Childhood sexual abuse increases risk of auditory hallucinations in psychotic disorders.

Sheffield JM, Williams LE, Blackford JU, Heckers S
Compr Psychiatry. 2013 54 (7): 1098-104

PMID: 23815887 · PMCID: PMC3779472 · DOI:10.1016/j.comppsych.2013.05.013

BACKGROUND/AIMS - Previous studies point to an association between childhood sexual abuse (CSA) and auditory hallucinations (AH). However, methodological issues limit the strength of these results. Here we compared childhood abuse between psychotic disorder patients and healthy control subjects using a reliable measure of abuse, and assessed the relationship between CSA and AH.

METHODS - 114 psychotic disorder patients and 81 healthy control subjects were administered the Structured Clinical Interview of the DSM-IV (SCID) and the Childhood Trauma Questionnaire (CTQ). We compared the severity of abuse between groups, and tested the relationship between different types of childhood abuse and specific psychotic symptoms.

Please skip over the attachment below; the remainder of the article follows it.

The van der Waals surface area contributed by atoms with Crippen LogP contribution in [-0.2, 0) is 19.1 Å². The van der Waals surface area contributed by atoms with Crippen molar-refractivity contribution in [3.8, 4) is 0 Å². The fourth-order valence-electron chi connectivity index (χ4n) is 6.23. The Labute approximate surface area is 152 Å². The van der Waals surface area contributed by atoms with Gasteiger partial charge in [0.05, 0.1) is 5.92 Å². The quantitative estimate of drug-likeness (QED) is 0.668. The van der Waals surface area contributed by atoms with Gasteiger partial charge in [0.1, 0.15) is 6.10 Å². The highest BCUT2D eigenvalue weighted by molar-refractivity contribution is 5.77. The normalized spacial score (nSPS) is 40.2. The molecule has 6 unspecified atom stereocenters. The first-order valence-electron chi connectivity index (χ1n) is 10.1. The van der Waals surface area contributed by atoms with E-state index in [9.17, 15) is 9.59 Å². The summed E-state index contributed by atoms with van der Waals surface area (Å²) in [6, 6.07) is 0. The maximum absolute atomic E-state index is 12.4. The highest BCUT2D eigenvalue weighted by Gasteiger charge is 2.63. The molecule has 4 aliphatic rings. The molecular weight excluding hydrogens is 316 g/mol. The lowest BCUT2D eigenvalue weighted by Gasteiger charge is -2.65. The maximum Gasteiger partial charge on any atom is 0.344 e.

RESULTS - Psychotic patients reported more childhood abuse than controls (p<.001). Psychotic patients with a history of AH reported significantly more sexual, emotional, and physical abuse than patients without a history of AH (p<.05). Emotional and physical abuse, in the absence of sexual abuse, did not lead to a higher rate of AH. Finally, reports of childhood abuse did not increase the risk of any form of hallucination other than AH or of any form of delusion.

CONCLUSIONS - These results suggest that childhood abuse, especially childhood sexual abuse, shapes the phenotype of psychotic disorders by conferring a specific risk for AH.

Copyright © 2013 Elsevier Inc. All rights reserved.

MeSH Terms (13)

Adult Adult Survivors of Child Abuse Child Child Abuse, Sexual Hallucinations Humans Middle Aged Psychiatric Status Rating Scales Psychotic Disorders Risk Factors Schizophrenia Schizophrenic Psychology Surveys and Questionnaires

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